Privacy Impact Assessments (PIAs) exist to aid policymakers mitigate identified privacy risks and minimise unintended privacy impacts. So did the care.data PIA miss important issues or were its recommendations mishandled? It would appear both, writes Edgar Whitley.
A recent edition of the Daily Telegraph led with a story about the details of the care.data proposals. In making its claims that patient confidentiality could be undermined by care.data, the Telegraph story drew heavily on the published Privacy Impact Assessment (PIA) undertaken by NHS England.
Privacy impact assessments (likely to be relabelled as ‘Data Protection Impact Assessments’ under the proposed new EU Data Protection Regulation) are intended to help decision makers identify and assess privacy concerns with systems that handle personal data. The logic behind PIAs is that it is generally much more effective to fix privacy problems at an early stage of a new system than to try to bolt on a fix when issues arise during the operation of the system.
PIAs are therefore intended to ask difficult questions so that decision makers can mitigate identified privacy risks and minimise unintended privacy impacts as these can have serious reputational consequences. The privacy problems that care.data is facing are precisely the kinds of things that a PIA is supposed to address. So did the care.data PIA miss important issues or were its recommendations mishandled? It would appear both.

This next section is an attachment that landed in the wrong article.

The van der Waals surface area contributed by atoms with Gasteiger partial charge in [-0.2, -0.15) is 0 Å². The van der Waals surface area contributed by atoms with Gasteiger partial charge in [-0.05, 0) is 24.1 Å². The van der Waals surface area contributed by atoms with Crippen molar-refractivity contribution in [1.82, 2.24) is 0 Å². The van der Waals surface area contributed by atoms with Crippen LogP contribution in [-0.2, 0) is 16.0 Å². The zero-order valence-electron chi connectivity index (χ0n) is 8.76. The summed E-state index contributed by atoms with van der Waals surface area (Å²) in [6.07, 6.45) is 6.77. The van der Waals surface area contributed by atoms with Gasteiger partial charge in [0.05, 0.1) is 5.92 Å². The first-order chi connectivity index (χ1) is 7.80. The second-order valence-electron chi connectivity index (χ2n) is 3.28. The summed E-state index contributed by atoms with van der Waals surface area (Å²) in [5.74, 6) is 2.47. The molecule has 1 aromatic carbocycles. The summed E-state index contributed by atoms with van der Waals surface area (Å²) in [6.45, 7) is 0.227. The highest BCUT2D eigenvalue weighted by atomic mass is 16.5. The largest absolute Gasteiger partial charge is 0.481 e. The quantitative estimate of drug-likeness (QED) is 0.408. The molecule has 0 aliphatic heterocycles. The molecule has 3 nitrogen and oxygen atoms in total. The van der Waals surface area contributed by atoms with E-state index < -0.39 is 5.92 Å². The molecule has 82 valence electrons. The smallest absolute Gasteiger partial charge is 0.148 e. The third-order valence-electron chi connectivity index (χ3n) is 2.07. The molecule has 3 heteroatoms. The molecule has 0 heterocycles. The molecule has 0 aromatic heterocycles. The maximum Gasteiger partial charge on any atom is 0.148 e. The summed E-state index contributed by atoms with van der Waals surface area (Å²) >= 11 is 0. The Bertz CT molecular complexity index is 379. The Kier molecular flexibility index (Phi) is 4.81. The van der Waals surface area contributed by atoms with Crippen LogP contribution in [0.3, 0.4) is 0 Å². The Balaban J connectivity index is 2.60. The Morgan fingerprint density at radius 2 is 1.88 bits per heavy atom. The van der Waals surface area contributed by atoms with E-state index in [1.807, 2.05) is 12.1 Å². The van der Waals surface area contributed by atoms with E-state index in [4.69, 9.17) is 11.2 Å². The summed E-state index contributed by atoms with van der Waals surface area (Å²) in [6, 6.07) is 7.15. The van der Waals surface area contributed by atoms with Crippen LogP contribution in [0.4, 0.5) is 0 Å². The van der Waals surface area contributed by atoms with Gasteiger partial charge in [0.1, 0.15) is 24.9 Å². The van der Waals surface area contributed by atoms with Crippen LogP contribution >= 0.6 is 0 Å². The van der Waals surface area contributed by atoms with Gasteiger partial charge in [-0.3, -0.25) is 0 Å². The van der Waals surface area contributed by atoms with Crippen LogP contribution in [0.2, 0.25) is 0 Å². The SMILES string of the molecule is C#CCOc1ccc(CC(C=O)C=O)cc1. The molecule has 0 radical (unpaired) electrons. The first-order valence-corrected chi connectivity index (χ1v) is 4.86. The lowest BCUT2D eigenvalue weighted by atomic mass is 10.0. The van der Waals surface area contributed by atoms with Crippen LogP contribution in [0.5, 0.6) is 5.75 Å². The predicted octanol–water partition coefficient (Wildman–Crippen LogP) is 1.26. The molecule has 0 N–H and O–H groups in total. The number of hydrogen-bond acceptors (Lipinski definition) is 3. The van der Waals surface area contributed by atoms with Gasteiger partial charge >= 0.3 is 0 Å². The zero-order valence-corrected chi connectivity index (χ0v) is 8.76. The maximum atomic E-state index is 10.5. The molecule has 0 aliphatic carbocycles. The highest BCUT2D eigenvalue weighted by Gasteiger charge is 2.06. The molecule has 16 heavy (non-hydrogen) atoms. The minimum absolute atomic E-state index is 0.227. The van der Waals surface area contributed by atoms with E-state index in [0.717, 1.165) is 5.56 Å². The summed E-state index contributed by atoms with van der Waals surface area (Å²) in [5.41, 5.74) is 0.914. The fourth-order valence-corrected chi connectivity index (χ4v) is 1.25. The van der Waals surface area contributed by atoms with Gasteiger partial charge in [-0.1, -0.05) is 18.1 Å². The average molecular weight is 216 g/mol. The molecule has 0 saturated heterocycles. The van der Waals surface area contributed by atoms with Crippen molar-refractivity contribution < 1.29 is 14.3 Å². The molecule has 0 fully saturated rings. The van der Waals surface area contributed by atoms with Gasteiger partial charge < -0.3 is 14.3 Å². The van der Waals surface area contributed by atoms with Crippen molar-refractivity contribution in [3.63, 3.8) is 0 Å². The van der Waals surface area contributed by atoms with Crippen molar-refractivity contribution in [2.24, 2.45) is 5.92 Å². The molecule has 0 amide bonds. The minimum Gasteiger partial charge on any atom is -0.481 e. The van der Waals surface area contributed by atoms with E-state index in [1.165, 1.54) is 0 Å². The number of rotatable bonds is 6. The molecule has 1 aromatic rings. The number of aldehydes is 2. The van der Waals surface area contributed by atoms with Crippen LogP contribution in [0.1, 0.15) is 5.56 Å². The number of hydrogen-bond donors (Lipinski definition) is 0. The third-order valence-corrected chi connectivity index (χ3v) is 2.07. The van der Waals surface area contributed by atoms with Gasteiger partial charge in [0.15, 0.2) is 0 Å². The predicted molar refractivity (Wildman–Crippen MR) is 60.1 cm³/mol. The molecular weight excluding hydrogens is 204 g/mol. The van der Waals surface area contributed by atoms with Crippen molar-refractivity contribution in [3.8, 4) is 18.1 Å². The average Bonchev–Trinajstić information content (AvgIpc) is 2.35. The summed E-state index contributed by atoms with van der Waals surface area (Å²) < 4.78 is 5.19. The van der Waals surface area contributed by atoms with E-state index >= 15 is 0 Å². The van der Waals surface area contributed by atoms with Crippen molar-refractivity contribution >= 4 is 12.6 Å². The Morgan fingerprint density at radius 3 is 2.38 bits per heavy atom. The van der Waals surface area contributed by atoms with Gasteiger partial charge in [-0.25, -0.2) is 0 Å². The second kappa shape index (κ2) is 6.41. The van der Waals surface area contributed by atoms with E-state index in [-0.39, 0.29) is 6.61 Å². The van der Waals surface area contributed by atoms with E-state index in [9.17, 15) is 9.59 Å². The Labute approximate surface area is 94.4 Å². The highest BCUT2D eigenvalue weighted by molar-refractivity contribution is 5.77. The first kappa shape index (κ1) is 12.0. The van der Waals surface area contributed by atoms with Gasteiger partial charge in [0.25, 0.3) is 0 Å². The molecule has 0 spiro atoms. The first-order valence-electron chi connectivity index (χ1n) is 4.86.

The PIA is very clear about the privacy risks associated with care.data, noting that “the extraction of personal confidential data from providers without consent carries the risk that patients may lose trust in the confidential nature of the health service” (p. 6). Indeed, the PIA helpfully summarises (Table 1 p. 8) i) the reasons for care.data; ii) the impacts of care.data on personal confidential data; and iii) the controls and pledges that can be put in place to mitigate these impacts. In particular, it notes the risks that “some people may feel a loss of individual autonomy (no patient consent)” and that “some patients may not be aware of or understand their choices”.
To mitigate these risks, the PIA notes that there is a statutory basis for data collection, that “awareness raising activities will help patients understand how their data are used not only for care.data but other uses of healthcare”, and that “patients can object to the processing of the personal confidential data in GP records”.
I have covered the statutory basis for care.data previously. In terms of awareness raising activities, a Freedom of Information request has revealed that the leaflet sent to households explaining the benefits and risks of care.data “has not been delivered to households that have registered with the Royal Mail’s ‘door to door opt–out’” although “the leaflet has been delivered to households where an individual has registered with the Mail Preference Service”.